Mourinho’s decision not to play an out-and-out starting striker in his side’s starting XI on their trip to Old Trafford raised questions about how happy the Blues boss was with his choice of forwards at the club, and in a game where Chelsea appeared desperate for a focal point to their attack, Lukaku was left watching the game from the bench, despite his optimistic belief before the game that he would be given a chance to take on the reigning champions.
Now Jose has now shipped Lukaku out on loan to Everton but the striker should think about a permanent move away from Stamford Bridge if he wants to become the player he believes he can be.
On Monday night, transfer deadline day, Demba Ba completed a medical with Arsenal and was just moments away from signing a season long loan deal with the London club as Arsene Wenger looked to add another striker to his depleted frontline. West Ham United had also shown a interest in acquiring the Blues striker on loan but the club appeared more than willing to do a deal with their London rivals until the final moments of the window, when the opportunity to move Lukaku onto Everton presented itself.
The move to Everton could be another attempt by Chelsea to get Lukaku regular playing time at a club, but with Fernando Torres still failing to fire on all cylinders, Ba not looking like the explosive striker he once was at Newcastle and Mourinho actively seeking out and purchasing Samuel Eto’o - a 32-year-old striker coming to play in a brand new league - the selection box of strikers at Chelsea looks less like a tin of Quality Street and more like the leftovers in the reduced bin at the supermarket.
If Chelsea wanted Lukaku to get regular game time, they could easily have played him themselves rather than buying the Cameroonian striker from Anzhi and, unlike the other three forwards, Lukaku might have been content to play a bit part role from the subs bench for the majority of the season.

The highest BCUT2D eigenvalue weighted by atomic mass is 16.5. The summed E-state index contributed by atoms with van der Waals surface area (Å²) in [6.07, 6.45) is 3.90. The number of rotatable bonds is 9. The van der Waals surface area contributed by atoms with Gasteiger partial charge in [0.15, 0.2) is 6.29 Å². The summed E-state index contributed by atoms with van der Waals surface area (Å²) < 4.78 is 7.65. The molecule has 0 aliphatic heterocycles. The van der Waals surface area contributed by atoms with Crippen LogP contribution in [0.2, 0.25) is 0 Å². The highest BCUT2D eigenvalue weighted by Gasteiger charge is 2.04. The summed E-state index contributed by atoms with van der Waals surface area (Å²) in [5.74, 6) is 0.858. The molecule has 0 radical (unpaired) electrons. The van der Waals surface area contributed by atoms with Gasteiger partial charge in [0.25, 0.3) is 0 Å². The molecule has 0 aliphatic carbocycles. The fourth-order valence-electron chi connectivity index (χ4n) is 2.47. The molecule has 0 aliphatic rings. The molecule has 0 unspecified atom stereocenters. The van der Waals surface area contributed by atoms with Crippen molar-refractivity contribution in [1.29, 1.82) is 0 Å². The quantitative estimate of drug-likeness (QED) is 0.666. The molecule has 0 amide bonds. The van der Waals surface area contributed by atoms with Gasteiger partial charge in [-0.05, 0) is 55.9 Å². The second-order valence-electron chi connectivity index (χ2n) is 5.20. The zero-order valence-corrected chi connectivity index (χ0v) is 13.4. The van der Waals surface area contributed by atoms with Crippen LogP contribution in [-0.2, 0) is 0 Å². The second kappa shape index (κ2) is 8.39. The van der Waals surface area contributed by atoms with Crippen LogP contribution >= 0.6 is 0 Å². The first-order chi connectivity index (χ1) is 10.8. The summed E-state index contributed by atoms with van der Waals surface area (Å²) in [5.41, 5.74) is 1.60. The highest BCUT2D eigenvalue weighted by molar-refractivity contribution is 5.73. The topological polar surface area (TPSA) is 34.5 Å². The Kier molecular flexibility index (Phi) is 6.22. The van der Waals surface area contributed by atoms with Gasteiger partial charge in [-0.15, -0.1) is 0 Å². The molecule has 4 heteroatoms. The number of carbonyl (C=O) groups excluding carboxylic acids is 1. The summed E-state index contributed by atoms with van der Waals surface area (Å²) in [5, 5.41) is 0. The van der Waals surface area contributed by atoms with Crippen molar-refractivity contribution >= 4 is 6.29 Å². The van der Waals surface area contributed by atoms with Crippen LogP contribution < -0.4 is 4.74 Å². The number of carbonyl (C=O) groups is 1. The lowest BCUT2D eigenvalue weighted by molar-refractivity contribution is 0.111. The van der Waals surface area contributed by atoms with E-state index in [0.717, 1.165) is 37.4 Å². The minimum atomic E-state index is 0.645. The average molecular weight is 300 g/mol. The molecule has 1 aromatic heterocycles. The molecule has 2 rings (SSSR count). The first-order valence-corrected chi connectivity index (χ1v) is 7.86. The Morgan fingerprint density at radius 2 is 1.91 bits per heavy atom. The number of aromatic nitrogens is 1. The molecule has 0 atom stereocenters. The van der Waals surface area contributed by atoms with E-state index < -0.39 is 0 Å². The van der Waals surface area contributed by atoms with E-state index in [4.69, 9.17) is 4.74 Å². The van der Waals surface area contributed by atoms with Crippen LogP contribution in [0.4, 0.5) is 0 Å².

Chelsea have flipped on their stance on Lukaku since the summer, a move that is more problematic than if they had decided to loan him away before the season began. Initially told he would be given the time and opportunity to prove himself in a Chelsea shirt this season, Romelu has once again been decked out in the blue and white of another club and Chelsea must hope that the striker doesn’t become disenfranchised with his parent side and start to wonder if, should he produce a repeat performance of his time in the Midlands, there is more life – and playing time – at another club.
Chelsea obviously aren’t set on the player just yet and, at a club where developing young prospects comes second to big buys in the transfer market, Lukaku could easily be replaced, much like he was when Chelsea opted to bring Ba to the club instead of recalling the Belgian from his loan spell at The Hawthorns in January.
Lukaku should think about a permanent move away from Chelsea, or risk denying the neutral football fan the opportunity to watch one of the Premier League’s must determined young talents turn into a great striker in the modern game.